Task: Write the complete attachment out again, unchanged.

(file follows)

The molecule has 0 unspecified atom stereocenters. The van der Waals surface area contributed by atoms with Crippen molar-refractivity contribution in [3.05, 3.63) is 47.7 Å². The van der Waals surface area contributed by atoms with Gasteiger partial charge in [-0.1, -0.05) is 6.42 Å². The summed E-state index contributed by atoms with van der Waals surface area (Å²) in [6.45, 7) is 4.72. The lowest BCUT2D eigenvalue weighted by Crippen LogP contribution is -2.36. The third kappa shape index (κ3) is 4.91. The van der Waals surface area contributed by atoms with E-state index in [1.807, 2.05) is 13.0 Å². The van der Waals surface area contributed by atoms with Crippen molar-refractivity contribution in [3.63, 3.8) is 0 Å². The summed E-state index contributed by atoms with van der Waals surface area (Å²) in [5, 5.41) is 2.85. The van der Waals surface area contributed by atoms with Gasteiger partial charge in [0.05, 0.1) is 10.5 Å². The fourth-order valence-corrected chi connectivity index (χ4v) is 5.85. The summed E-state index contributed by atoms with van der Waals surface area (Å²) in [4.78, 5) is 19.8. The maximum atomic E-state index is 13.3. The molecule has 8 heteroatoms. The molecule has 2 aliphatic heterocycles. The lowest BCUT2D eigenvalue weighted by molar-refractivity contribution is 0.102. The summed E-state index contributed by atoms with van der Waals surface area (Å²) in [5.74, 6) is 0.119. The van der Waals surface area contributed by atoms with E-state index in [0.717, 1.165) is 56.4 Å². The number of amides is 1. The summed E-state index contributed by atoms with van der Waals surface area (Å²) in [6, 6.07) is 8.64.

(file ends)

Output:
The molecule has 0 unspecified atom stereocenters. The van der Waals surface area contributed by atoms with Crippen molar-refractivity contribution in [3.05, 3.63) is 47.7 Å². The van der Waals surface area contributed by atoms with Gasteiger partial charge in [-0.1, -0.05) is 6.42 Å². The summed E-state index contributed by atoms with van der Waals surface area (Å²) in [6.45, 7) is 4.72. The lowest BCUT2D eigenvalue weighted by Crippen LogP contribution is -2.36. The third kappa shape index (κ3) is 4.91. The van der Waals surface area contributed by atoms with E-state index in [1.807, 2.05) is 13.0 Å². The van der Waals surface area contributed by atoms with Crippen molar-refractivity contribution in [3.63, 3.8) is 0 Å². The summed E-state index contributed by atoms with van der Waals surface area (Å²) in [5, 5.41) is 2.85. The van der Waals surface area contributed by atoms with Gasteiger partial charge in [0.05, 0.1) is 10.5 Å². The fourth-order valence-corrected chi connectivity index (χ4v) is 5.85. The summed E-state index contributed by atoms with van der Waals surface area (Å²) in [4.78, 5) is 19.8. The maximum atomic E-state index is 13.3. The molecule has 8 heteroatoms. The molecule has 2 aliphatic heterocycles. The lowest BCUT2D eigenvalue weighted by molar-refractivity contribution is 0.102. The summed E-state index contributed by atoms with van der Waals surface area (Å²) in [5.74, 6) is 0.119. The van der Waals surface area contributed by atoms with E-state index in [0.717, 1.165) is 56.4 Å². The number of amides is 1. The summed E-state index contributed by atoms with van der Waals surface area (Å²) in [6, 6.07) is 8.64.